I once got a fortune cookie that said "The road to hell is paved with good intentions" well I think I am in blog hell. I have had intentions to blog, but never got to it. oops. It is Mango season now and my mango tree is producing more than I could possibly consume, I think I might try my hand at making jelly, because I cannot keep up with the amount this tree produces. In Honduras there are two different types of mangos, mango indio which are the mangos I have, they are small green and yellowish and are considered the sweeter mango. The other mango is much bigger it is red, yellow and a orange and is less sweet. For a while it has baffled me why Honduras has such a lack of creativity with food, for example mangos, Honduras don't really do anything with mangos except eat them raw and maybe with chili. Then it occurred to me it is because the food that has been around in this country is such a small percentage of the food that exists here. Pineapple, mangos, bananas, rice, plantains, yucca. All not native, and really have not been around for that long. Corn on the other hand they have that all figured out. The same way Chinese have rice figured out. So in the end Honduran food is a bit of everything, traditional I guess. My lunch today, rice, beans, tortilla, fried pork meat (if I ate it), and spaghetti (think noodles, butter, margarine, salt, onion, tomato paste.) I am sure exactly what you think of when you think traditional dishes, but yet that is what it is.

Saturday, March 7, 2009

The price of music

Vicente Fernández is coming to Tegus this Wednesday which is exciting but unfortunately the price of the tickets are a bit expensive for my tastes. The cheapest ticket is $31 and the middle price range is $90. I had thought I was living in the second poorest country in the western hemisphere. Apparently music does not factor into this.
Needlessly to say I wont be going. There is a possibility that I will go to another concert this weekend, Cafe Tacvba, but no firm plans yet.
This is the second time I have noticed the price of concert tickets are so high. It is odd that I can buy his last 5 Cd's on one disc on the side of the street for a bit over a dollar but to go see him is live is so expensive! Perhaps they are making up for all the lost revenue from burnt Cd's
Here is a link to my favorite song of Vicente Fernández

Saturday, February 28, 2009

The end of the green mangos

Green mangos are in season, they sell them on the street with salt and chili, making them sour and spicy all in one. I eat them 10 leimpiras at a time. There is a lady at the corner that sells them all day long, which is really handy. I did discover there is a probable downside to green mango consumption-I got intestinal worms. Esposo seems to be convinced that the mangos are the culprit and as much as I love green mangos, the worms just are not worth it. I think my only option now is to start making them myself, clean water and all.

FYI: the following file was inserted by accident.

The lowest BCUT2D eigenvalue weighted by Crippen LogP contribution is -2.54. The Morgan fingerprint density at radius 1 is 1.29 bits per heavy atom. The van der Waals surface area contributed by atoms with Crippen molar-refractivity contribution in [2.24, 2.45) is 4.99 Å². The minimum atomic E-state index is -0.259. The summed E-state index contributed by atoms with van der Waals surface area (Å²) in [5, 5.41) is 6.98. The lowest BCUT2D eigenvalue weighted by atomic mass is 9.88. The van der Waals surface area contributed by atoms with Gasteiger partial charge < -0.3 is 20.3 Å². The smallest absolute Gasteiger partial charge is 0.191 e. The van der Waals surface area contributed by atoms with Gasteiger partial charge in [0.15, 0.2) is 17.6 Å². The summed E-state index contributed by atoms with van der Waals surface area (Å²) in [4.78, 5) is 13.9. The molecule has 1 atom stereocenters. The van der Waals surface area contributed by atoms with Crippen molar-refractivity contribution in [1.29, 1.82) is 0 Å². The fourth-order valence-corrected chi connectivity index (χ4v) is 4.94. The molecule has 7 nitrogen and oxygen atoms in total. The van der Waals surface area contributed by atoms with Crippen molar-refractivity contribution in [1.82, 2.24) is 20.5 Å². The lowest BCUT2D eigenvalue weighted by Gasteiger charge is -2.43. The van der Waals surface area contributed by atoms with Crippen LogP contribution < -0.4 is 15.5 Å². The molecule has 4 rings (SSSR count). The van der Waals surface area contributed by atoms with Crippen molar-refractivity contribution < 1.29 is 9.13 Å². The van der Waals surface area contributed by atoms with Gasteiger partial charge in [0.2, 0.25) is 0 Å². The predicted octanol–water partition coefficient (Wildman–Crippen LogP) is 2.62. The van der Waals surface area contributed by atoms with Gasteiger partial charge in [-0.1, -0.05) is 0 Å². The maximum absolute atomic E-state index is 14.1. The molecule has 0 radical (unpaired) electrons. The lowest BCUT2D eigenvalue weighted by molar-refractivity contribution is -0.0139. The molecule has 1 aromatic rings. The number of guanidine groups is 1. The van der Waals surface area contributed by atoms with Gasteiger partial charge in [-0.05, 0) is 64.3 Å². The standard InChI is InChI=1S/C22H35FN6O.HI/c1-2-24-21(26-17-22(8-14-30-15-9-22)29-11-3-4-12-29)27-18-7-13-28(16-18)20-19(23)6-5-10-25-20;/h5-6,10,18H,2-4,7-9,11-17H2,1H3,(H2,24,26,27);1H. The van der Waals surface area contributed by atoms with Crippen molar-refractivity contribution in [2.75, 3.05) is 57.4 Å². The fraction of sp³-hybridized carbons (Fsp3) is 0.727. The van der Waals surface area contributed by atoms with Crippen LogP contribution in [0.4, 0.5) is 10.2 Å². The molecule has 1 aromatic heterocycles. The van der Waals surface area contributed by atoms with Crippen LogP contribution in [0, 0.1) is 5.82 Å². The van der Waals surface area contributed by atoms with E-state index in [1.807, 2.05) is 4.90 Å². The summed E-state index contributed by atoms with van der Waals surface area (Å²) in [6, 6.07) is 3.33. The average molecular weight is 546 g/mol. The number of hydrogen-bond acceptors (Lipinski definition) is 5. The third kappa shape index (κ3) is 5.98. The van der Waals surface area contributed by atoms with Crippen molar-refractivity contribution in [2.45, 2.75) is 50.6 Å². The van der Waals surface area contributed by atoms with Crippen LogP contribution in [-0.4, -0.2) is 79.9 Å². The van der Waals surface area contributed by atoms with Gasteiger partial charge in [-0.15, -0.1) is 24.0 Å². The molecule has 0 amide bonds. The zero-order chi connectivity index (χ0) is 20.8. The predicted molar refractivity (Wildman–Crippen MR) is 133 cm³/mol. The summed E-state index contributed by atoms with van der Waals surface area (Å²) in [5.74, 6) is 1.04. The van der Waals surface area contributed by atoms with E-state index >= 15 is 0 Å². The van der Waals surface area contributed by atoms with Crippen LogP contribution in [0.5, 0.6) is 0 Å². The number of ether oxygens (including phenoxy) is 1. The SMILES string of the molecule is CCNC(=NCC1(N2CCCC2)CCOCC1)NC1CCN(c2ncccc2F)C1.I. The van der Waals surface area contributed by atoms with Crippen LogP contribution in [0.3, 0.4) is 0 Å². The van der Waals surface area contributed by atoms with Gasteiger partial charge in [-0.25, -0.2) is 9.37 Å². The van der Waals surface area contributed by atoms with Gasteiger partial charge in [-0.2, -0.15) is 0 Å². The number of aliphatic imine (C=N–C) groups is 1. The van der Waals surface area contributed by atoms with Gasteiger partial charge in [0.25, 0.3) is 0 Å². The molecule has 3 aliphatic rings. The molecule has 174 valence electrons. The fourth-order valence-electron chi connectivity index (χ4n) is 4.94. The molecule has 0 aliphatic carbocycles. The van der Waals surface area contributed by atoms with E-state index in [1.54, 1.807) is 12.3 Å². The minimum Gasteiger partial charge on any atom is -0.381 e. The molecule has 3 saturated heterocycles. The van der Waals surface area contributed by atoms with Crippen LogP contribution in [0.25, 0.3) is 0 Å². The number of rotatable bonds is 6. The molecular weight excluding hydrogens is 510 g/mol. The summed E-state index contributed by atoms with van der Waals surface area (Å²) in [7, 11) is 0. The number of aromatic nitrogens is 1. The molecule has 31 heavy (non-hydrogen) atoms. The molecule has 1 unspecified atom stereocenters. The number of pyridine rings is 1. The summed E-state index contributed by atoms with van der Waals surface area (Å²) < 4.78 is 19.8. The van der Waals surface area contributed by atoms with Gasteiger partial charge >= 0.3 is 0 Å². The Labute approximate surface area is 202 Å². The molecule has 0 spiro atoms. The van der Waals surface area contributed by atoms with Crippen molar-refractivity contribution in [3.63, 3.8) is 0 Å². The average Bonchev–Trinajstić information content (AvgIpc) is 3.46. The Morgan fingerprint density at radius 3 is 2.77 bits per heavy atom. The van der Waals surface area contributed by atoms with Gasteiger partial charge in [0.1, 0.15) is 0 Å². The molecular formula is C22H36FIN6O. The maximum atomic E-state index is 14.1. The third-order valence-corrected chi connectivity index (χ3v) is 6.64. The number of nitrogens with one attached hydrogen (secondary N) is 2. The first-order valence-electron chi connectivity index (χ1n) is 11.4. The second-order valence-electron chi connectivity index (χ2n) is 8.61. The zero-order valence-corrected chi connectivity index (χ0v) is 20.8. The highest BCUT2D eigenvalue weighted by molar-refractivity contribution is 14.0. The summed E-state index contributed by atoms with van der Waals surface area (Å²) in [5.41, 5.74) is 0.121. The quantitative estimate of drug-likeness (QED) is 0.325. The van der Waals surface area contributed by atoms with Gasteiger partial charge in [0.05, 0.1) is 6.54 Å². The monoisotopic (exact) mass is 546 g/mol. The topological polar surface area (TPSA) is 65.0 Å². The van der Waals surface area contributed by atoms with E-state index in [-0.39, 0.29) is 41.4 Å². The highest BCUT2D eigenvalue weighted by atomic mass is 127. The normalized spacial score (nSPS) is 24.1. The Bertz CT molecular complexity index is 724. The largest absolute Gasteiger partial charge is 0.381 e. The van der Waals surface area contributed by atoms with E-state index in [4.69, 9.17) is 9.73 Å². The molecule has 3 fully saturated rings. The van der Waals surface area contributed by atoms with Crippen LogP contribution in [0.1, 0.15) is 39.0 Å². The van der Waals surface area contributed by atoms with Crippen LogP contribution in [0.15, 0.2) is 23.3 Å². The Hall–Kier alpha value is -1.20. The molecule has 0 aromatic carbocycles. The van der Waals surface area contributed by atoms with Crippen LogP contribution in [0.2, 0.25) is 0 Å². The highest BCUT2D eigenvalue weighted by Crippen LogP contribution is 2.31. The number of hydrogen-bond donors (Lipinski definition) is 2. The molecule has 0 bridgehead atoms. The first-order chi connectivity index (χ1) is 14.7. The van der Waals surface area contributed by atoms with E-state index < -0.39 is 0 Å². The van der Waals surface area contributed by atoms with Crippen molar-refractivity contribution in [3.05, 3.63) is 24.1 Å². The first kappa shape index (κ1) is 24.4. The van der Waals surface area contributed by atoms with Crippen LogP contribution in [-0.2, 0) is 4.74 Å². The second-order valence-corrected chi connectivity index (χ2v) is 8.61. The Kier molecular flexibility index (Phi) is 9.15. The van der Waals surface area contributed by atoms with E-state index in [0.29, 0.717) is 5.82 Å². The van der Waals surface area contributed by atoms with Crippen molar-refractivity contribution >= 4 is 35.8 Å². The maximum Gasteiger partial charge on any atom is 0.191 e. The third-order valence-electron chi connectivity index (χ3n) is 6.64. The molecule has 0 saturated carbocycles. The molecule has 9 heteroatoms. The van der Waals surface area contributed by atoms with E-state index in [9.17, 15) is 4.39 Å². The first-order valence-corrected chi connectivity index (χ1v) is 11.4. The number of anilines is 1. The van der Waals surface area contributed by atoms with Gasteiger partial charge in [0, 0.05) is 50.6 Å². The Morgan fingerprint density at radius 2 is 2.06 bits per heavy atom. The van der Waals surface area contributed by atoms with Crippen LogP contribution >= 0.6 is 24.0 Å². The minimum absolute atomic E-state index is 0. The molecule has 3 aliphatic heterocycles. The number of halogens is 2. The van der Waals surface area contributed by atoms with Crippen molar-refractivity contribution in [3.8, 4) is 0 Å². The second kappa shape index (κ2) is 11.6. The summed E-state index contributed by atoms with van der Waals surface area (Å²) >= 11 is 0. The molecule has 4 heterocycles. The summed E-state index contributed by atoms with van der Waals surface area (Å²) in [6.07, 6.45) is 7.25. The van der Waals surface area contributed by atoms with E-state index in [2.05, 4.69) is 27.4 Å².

Sunday, February 22, 2009

My dear home in Olancho, and a new language

We have moved (again ) to a wonderful little house in town. It is small but perfect. We have a mango tree in the yard that already has a million little green mangos slowly growing. The house is adobe which means the walls are about a foot and half thick... I am told no bullet can pass through these (a big concern of mine) but it does keep the house cold which will be really nice in about a month. I will add pictures as soon as I remember...
So a few weeks ago Esposo and I were outside infront of the store speaking english and two little boys pass by, but then one stops. He looks up at me and says ¨usted hablo gringo?¨ (you speak gringo?) After laughing a while I explained that gringo infact is not a language, but I did speak english. The boy still seemed a bit confused that gringos dont speak gringo, but he went his way. So next time I get asked how many languages I know I can add gringo to list.

Dia de Amor y Amistad

February 14th has passed, a holiday in the states that is a bit over-rated, but here I enjoy it. In Honduras it is the day of love and friendship. Hondurans greet their friends with a congratulations and occasionally a gift. The congratulations is a bit odd to say, but I think that it is a wonderful tradition. So felicidades! (a bit late...)